Being a regular customer at a pub in Johor Bahru, I had grown quite close to the staff and hostesses working there.
I had known them for several years, and I had become quite familiar with their daily struggles and hardships.
One day, while I was ordering a few drinks, a single mother who was working as a pub hostess came up to me and we chat, it did not take long before she asked me if I’m a Singaporean customer and if I could rescue her from working in pubs.
Do I look like Santa Clause or Robert’s head?
I felt disgusted at her request. I knew that she was desperate, but I felt that it was wrong to ask such a favor from a customer. She had already made a commitment to the pub, and it was not my place to interfere.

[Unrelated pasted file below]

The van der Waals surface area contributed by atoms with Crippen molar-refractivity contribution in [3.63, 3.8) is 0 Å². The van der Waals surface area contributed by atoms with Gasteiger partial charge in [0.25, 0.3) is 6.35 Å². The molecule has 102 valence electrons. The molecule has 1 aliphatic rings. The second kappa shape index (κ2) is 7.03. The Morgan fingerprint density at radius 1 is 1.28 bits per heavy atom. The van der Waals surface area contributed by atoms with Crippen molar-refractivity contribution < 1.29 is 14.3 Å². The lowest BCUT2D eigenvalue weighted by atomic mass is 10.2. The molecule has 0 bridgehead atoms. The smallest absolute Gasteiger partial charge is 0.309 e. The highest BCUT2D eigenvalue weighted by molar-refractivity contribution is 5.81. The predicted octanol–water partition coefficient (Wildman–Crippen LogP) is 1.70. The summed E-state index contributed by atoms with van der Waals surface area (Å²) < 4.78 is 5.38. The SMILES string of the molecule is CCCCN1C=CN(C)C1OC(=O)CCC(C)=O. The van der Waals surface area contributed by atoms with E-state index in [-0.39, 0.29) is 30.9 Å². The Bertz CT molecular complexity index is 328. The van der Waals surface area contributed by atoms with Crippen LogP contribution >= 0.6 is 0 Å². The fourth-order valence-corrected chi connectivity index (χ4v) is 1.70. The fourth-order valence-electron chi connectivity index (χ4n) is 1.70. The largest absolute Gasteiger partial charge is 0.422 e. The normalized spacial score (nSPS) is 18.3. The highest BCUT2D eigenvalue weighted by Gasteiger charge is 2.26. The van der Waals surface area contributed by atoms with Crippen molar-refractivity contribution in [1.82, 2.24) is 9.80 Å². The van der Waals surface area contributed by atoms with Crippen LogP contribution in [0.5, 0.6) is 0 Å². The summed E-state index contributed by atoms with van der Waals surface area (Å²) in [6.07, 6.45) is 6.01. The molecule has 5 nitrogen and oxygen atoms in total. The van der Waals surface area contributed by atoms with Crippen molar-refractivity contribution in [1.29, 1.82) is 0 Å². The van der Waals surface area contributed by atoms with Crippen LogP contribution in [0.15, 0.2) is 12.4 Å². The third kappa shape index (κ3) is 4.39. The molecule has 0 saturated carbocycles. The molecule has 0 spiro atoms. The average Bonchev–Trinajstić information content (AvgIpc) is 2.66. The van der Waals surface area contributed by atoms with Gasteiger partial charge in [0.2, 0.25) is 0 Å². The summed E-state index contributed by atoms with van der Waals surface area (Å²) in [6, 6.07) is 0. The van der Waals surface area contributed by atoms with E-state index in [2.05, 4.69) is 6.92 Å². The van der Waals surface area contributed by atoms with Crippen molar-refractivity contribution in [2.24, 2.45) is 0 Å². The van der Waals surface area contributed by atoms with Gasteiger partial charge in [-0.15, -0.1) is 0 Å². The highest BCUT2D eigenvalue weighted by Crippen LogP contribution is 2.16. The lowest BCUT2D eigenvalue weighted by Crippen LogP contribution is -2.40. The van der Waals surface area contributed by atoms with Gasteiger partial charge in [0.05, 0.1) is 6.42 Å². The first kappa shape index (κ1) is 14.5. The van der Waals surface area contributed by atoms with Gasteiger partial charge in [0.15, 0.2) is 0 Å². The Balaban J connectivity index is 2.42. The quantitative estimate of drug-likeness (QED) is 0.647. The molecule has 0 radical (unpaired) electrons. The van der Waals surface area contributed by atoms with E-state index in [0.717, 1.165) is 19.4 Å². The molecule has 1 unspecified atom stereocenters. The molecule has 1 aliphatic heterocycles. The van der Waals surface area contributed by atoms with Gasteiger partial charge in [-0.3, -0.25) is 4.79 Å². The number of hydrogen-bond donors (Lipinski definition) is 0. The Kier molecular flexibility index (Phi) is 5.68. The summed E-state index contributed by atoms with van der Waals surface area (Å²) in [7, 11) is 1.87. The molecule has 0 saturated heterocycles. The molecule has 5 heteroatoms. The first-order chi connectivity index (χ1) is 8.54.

I told her that I could not help her and that she should seek help from other sources. I could sense her disappointment, but I also knew that she was too proud to accept charity from me.
The next day, I saw her again at the pub. She was still working hard and seemed to be in the same situation as before. I felt a deep pity for her and it made me really angry. I couldn’t understand why someone would have to put themselves through such hardship just to make a living.
It was at that moment that I realized how lucky I was to not have to endure such hardships. I had a comfortable lifestyle and my job allowed me to have a good income. I was thankful that I was not in the same situation as the single mother.
But at the same time it boils down to the word “education”.
She probably did something she regret when she was young and gave birth early which probably stopped her chances of getting higher education making her end up in working in this kind of places.